This year we have been able to invest £8.2m in over 50 projects delivering impactful conservation across the continent. Highlights include the following:
- Zambia’s South Luangwa valley is now home to Zambia’s largest population of African wild dogs – 350 adults and yearlings, thanks to the collaborative efforts of Tusk’s partners Conservation South Luangwa (CSL) and the Zambian Carnivore Programme (ZCP). CSL carry out anti-snaring patrols working closely with Zambia’s DNPW and alert ZCP who respond quickly and rescue snared wild dogs through field-based local vets.
- The Walikale Gorilla and Forest Conservation Project, which has been supported by Tusk almost since its inception, is proving that the few resources they have can make all the difference in protecting 488 Grauer’s gorilla within their community forest. After 16 years, their hard work is paying off, as they are now able to reach previously inaccessible areas of the reserve, and have even managed to photograph one of the incredibly elusive gorillas (pictured bel0w), for the first time ever!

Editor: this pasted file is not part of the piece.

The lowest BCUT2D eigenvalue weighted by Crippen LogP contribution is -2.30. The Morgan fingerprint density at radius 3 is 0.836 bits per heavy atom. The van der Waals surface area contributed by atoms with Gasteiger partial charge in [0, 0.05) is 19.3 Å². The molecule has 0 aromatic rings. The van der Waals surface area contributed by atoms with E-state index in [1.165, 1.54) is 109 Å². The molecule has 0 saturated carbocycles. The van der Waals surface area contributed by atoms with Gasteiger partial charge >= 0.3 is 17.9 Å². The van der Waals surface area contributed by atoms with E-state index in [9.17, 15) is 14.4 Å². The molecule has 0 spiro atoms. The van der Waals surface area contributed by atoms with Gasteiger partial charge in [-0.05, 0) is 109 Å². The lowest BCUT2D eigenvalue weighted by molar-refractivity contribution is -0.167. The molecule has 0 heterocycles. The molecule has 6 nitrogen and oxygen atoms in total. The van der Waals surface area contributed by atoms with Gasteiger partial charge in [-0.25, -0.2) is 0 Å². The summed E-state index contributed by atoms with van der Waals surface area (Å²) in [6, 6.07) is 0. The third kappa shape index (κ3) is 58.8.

- With the support of Tusk, the Lilongwe Wildlife Trust (LWT) has continued to deliver environmental education around Malawi. Over 37,500 children from 365 schools have participated in environmental education programmes across the country, receiving education on climate change, wildlife crime, conservation, biodiversity, deforestation and waste management. The modules are delivered in a fun and interactive way, exposing school children to small-scale sustainable livelihood initiatives.
Tusk has also been able to invest in three new project partners:
- African Nature Investors Foundation, for the protection of the critically endangered Nigeria-Cameroon Chimpanzee in Nigeria’s Gashaka-Gumti National Park (top image).
- Honeyguide Foundation, to help secure elephant habitat and migratory routes through sustainable community conservation in Tanzania’s Makame Wildlife Management Area
- Claws Conservancy, to support a ‘first of its kind’ human-lion conflict mitigation tool in Botswana, using satellite collars and “geofences” to send alerts when lions approach the villages.